AVE MARIA, Fla. - Two years ago artist Márton Váró took the first chip out of what would become one of his most important works of art. He began sculpting what he calls the greatest project of his life: one of the largest bas-reliefs in the world of the Virgin Mary. On March 25, 2011, Ave Maria University officials unveiled his masterpiece and crown the facade above the front doors of the campus Oratory with the sculpture.
“This is undoubtedly one of the most significant works of art Mr. Váró has ever created in his illustrious career. The scene of the Annunciation has special significance to us and he has captured its brilliance in this work,” said Tom Monaghan, Chancellor and Founder of Ave Maria University. ‘Ave Maria’ (Hail Mary in Latin) is derived from the Archangel Gabriel’s visit to The Blessed Virgin Mary announcing with her consent that she would be the mother of Jesus. “It really is an honor to have this statement of faith standing tall on the front of our Oratory.”
The statuary is made from 15 blocks of Carrara marble from the quarries of the Italian city for which it is named. Widely regarded as the finest material in the world a sculptor can work with, it has been used since the time of Ancient Rome. Later, during the Renaissance, renowned artists used it to carve famous works of art. Michelangelo's Pieta and David were carved from Carrara marble. Michael Gene Windfeldt, owner of Galerie du Soleil, an art gallery in Naples, represents Mr. Váró and has been instrumental in the project.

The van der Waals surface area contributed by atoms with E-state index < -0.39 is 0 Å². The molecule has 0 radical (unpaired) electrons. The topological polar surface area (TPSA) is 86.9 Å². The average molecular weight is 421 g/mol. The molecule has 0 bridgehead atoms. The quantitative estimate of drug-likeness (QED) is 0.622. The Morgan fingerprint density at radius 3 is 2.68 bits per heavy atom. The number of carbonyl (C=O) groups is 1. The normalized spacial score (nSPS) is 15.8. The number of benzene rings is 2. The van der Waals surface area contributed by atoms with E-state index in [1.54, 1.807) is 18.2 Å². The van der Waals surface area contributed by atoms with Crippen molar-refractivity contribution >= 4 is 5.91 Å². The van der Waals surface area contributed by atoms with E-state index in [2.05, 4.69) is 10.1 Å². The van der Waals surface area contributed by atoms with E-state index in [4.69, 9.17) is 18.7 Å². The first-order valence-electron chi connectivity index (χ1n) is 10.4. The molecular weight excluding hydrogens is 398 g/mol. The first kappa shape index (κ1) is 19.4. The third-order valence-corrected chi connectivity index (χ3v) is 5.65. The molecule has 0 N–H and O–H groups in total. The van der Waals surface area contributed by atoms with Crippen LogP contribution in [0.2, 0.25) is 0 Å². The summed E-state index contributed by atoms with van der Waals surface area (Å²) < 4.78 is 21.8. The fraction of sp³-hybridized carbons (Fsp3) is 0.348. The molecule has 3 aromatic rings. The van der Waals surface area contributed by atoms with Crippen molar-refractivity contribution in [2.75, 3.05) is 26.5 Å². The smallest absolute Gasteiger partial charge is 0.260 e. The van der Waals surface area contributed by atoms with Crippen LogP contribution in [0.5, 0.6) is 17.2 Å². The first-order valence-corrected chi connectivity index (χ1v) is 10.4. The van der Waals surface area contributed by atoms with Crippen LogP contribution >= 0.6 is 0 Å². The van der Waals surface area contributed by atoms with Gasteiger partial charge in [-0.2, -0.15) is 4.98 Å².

“From the engineers to everyone involved, no one has ever seen anything like this before and it is destined to be an international landmark just because of what it is and the scope of what’s involved,” said Windfeldt. “Mr. Váró is dedicated to creating this sculpture as a destination for people to come and see The Annunciation of Ave Maria.”
Mr. Váró’s sculpture of the Annunciation stands 35 feet high and has a width of 31 feet. It weighs more than 54 tons.
“The Oratory has always inspired students, residents and visitors in Ave Maria, but now with the addition of Márton’s signature piece, it is truly breathtaking,” said Monaghan. “He has captured this scene of unparalleled importance with the most exquisite detail ever crafted.”
Mr. Váró is recognized internationally for his work and his artistic technique stems from the Greek style of art prominent in the mid-fifth century B.C. He claims inspiration from the sculptures associated with the name of Phidias, the architect of the Parthenon and has said the Ave Maria project is the most important of his life.